“Although India and China were again the standout performers, jewelry demand improved appreciably in many other markets, most notably the U.S.,” said the WGC report.

In fact, U.S. jewelry demand rose year-on-year for the first time since the third quarter of 2005, the WGC said. This rose 6% to 18.8 tons. This was helped by improved sentiment about the economy and more willingness to spend money on discretionary items such as gold jewelry, Toussaint said.

The WGC report covers the January-March quarter, and there have been numerous anecdotal reports of a wave of bargain hunting that was unleashed after this following the sharp sell-off in prices that occurred on April 12 and 15.

“When the dust settles and we come out with our second-quarter 2013 report, I think you’ll see a continued surge in demand for jewelry, bars and coins,” Toussaint said. There already have been reports of rising imports into China and India so far in the second quarter, he pointed out, with reports of strong demand elsewhere around the world as well.

“The price drop in April, fueled by non-physical moves in the market, proved to be the catalyst for a surge of buying that has left many retailers short of stock and refineries introducing waiting lists for deliveries,” said Marcus Grubb, managing director of investment at the World Gold Council. “Putting this into context, sales of bars and coins, jewelry and consumption in the technology sector still make up 81% of the market.”

Central-Bank Selling Dips But Holds Above 100 Tons

Central banks bought 109.2 tons of gold in the first quarter, down slightly from 115.2 in the first quarter of 2012, the WGC said. Central banks were net purchasers for the ninth straight quarter, with the quarterly total within the broad range of 70 to 160 tons per quarter over the last two years, the WGC said.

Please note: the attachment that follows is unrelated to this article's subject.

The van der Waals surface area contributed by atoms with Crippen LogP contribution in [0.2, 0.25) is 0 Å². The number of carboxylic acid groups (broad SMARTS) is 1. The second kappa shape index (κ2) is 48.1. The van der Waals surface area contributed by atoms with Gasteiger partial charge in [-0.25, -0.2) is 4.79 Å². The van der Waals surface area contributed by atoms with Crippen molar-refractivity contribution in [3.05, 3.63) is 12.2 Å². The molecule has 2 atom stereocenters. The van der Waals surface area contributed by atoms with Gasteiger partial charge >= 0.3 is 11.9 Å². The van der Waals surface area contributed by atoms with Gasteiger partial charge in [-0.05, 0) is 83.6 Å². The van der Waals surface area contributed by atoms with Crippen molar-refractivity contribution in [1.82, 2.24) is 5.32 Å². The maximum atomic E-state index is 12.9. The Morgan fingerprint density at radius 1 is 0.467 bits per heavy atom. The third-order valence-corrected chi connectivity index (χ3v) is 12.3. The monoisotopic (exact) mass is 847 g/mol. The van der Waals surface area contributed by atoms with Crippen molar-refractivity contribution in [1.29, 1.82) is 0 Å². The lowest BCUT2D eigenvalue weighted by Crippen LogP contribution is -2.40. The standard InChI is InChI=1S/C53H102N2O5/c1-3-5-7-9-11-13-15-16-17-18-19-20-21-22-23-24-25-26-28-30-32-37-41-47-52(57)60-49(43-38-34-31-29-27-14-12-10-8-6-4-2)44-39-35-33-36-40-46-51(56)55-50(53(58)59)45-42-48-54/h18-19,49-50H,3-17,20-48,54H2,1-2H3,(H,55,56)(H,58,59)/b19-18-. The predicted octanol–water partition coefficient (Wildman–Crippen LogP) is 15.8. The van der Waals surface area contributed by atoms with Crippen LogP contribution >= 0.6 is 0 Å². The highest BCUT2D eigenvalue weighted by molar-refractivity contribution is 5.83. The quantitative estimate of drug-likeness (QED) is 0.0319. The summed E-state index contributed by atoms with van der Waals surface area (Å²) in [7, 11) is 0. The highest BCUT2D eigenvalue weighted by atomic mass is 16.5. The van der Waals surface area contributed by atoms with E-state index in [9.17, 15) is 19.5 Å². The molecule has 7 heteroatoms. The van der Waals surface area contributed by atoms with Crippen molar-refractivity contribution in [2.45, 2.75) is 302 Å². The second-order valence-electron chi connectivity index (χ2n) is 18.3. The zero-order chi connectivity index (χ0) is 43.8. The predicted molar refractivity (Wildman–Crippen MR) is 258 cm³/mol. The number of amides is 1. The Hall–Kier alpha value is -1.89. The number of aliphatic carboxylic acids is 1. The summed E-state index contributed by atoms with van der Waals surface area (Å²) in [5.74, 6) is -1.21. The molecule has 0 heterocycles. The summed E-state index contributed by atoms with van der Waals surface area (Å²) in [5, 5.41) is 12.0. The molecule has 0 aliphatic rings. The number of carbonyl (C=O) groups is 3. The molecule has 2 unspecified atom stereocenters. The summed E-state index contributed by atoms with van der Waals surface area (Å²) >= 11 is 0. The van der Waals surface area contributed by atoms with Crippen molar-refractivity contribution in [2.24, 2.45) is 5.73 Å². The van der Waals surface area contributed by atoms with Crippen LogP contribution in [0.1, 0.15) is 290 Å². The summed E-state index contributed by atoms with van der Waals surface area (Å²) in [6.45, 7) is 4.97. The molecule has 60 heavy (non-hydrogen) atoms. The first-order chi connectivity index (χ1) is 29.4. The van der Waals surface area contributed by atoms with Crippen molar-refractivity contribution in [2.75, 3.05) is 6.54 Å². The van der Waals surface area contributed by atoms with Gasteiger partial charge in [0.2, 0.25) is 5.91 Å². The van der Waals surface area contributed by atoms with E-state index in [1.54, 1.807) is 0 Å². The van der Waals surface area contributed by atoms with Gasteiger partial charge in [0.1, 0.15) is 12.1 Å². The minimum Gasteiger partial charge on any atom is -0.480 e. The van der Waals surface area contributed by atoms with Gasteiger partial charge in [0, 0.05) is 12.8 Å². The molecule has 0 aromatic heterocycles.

“The steady level of buying confirmed that central banks and institutions continue to favor gold’s diversification benefits as they reduce their portfolio allocations to U.S. dollars and (the) euro,” the report said. Buyers included Russia, Ukraine, Kazakhstan, South Korea, Azerbaijan and Indonesia.

Gold sales by signatory European countries under the Central Bank Gold Agreement were “non-existent” during the quarter, the WGC said.

Meanwhile, demand for gold in the technology sector declined 4% year-on-year to 102 tons. “The sector was again hindered by weak consumer sentiment as the lack of recovery in Europe dampened consumer spending on new electrical and electronic products,” the WGC said. Electronics consumption fell 3% to 71.6 tons.

By Allen Sykora of Kitco News asykora@kitco.com

Disclaimer: The views expressed in this article are those of the author and may not reflect those of Kitco Metals Inc. The author has made every effort to ensure accuracy of information provided; however, neither Kitco Metals Inc. nor the author can guarantee such accuracy. This article is strictly for informational purposes only. It is not a solicitation to make any exchange in precious metal products, commodities, securities or other financial instruments. Kitco Metals Inc. and the author of this article do not accept culpability for losses and/ or damages arising from the use of this publication.